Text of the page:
“Moses and Aaron, Nadab and Abihu, and seventy of the elders of Israel ascended. They saw the God of Israel…He did not send forth His hand – they [Nadab and Abihu] viewed God, yet they ate and drank” (Exodus 24:9-11).
This implies they were fit to be punished because they looked at Him with a haughty heart while eating and drinking (Rashi, ad loc.).
Food has a special power to satiate the heart. In spiritual terms, this means that it strengthens and warms our hearts. This can make us yearn and even burst for spirituality and closeness to God, beyond the boundaries that are fit and proper for us.
Nadab and Abihu ate and drank, fueling their desire for spirituality and leading them to “gaze” at God at a level not suitable for them. According to the Midrash, they repeated this mistake when they brought a “foreign fire” into the Sanctuary after drinking wine. They actually forgot about God and became wrapped up in their own spiritual fantasy.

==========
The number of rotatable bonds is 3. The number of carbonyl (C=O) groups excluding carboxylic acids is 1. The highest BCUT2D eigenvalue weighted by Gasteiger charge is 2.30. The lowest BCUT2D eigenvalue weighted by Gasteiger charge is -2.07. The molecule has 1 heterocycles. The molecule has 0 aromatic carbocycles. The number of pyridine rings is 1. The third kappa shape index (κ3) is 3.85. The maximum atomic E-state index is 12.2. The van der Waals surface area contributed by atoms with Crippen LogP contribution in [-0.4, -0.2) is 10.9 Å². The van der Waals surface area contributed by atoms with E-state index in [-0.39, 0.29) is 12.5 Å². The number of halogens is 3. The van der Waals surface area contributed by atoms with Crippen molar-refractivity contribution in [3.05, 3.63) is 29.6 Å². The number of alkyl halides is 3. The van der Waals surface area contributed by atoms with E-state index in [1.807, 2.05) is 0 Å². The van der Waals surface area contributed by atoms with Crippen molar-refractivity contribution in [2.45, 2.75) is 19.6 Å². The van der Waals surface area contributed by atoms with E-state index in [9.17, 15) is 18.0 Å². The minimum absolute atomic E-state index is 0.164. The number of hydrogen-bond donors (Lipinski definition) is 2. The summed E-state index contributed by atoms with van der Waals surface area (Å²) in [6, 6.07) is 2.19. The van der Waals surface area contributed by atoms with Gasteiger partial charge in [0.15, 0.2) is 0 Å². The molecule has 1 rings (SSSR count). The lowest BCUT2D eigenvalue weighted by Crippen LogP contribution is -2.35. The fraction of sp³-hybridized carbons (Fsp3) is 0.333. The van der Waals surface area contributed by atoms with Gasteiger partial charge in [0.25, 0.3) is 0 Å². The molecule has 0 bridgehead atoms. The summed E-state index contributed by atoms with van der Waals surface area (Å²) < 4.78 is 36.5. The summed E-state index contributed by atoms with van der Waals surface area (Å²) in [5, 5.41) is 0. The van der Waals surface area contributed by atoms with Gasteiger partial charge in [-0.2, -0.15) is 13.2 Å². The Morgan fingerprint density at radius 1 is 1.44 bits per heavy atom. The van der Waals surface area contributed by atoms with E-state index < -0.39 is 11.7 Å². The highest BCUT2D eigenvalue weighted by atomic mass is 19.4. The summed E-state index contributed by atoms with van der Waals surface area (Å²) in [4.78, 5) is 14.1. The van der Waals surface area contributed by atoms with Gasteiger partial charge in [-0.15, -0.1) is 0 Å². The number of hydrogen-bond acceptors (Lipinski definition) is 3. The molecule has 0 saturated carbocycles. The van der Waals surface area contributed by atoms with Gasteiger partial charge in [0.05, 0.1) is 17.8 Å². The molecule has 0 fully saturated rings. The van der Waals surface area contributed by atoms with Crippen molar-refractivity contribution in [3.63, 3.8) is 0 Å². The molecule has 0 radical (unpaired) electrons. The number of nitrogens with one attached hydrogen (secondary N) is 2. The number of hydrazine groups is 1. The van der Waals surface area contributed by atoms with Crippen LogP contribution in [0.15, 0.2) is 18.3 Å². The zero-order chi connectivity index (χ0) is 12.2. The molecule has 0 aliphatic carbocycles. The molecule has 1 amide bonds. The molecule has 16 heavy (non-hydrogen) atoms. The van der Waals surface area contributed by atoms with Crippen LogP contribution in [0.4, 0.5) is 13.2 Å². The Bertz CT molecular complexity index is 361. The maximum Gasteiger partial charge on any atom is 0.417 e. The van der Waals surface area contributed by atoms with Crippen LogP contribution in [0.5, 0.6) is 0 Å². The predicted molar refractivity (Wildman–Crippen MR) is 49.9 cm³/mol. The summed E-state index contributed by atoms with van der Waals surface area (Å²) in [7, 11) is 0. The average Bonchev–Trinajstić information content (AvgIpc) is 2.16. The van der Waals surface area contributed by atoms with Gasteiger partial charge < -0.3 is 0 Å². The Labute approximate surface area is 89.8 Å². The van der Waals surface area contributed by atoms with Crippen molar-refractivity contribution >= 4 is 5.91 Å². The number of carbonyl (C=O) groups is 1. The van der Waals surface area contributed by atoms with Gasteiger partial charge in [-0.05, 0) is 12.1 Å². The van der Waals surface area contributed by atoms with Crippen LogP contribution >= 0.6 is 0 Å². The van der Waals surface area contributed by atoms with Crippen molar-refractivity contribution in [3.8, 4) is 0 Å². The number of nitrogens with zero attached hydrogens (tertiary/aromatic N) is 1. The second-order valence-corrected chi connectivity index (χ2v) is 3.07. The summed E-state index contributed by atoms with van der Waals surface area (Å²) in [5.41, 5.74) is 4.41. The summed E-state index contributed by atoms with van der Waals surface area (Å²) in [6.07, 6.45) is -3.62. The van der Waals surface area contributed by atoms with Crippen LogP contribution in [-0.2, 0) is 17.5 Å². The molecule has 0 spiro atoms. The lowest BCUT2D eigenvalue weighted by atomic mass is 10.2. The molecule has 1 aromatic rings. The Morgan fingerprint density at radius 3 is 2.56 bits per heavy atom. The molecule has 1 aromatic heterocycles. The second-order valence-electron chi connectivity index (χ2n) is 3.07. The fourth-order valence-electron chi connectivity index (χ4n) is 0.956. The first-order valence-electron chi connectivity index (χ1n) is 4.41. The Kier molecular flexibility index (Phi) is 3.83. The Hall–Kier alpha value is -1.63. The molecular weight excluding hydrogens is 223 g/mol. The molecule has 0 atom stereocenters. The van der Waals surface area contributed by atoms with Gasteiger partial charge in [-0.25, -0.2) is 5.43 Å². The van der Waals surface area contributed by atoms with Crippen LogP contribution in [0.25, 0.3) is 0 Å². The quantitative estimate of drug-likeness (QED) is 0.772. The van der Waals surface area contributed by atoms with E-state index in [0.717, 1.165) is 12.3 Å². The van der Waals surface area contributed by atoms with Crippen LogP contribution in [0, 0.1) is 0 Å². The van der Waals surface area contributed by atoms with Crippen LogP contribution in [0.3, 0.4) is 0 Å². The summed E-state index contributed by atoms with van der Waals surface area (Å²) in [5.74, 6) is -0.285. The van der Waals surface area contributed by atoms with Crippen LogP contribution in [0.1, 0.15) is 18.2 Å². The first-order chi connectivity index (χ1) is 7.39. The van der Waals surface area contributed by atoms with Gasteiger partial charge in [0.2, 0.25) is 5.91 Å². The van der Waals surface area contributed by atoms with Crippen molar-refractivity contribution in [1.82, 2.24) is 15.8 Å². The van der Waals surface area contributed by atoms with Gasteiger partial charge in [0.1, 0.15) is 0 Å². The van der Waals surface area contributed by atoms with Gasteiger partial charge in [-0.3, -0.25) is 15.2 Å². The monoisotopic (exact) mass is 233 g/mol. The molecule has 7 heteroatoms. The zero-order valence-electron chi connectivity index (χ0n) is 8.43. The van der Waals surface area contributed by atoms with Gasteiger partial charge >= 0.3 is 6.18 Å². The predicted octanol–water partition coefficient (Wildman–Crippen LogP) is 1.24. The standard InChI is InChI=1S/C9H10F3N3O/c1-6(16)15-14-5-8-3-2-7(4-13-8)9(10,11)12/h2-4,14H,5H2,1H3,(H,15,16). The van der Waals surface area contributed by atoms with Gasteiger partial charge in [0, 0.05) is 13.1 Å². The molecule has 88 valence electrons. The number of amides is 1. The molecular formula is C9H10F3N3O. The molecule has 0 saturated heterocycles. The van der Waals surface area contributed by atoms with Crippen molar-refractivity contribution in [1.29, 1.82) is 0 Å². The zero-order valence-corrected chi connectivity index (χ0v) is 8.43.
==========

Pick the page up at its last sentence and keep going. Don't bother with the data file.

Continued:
Most of us struggle with a similar desire for spirituality, but we take it in the opposite direction. In our case, we think that we can never reach the heights of spirituality that we want to attain, and so we give up before we even get started. “What’s the point? I’ll never be a tzaddik,” we tell ourselves.
This kind of thinking stems from the belief that we have done so many wrongs that we cannot change anything by doing something good again. We think that “small” acts like learning a page of Torah or giving money to charity won’t earn us full teshuvah (repentance) and make us better people. To do teshuvah, we contend, we must completely remake ourselves, reversing all our bad character traits, studying and praying all day, and doing everything perfect. Overwhelmed by the abundance of spirituality we think we need to grasp, we end up not doing anything at all.
The truth of the matter is that a little bit is also good. Even if we merit doing a tiny act for God’s sake, this will be preserved for us forever and can never be taken away. Even if we give but a penny to charity, the merit we gain is eternal. And if we accustom ourselves to thinking and living in this manner, adding spirituality in measured doses, slowly but surely, we will become tzaddikim.
(Based on Likutey Halakhot, Hilkhot Terumot U’Ma’aserot 3)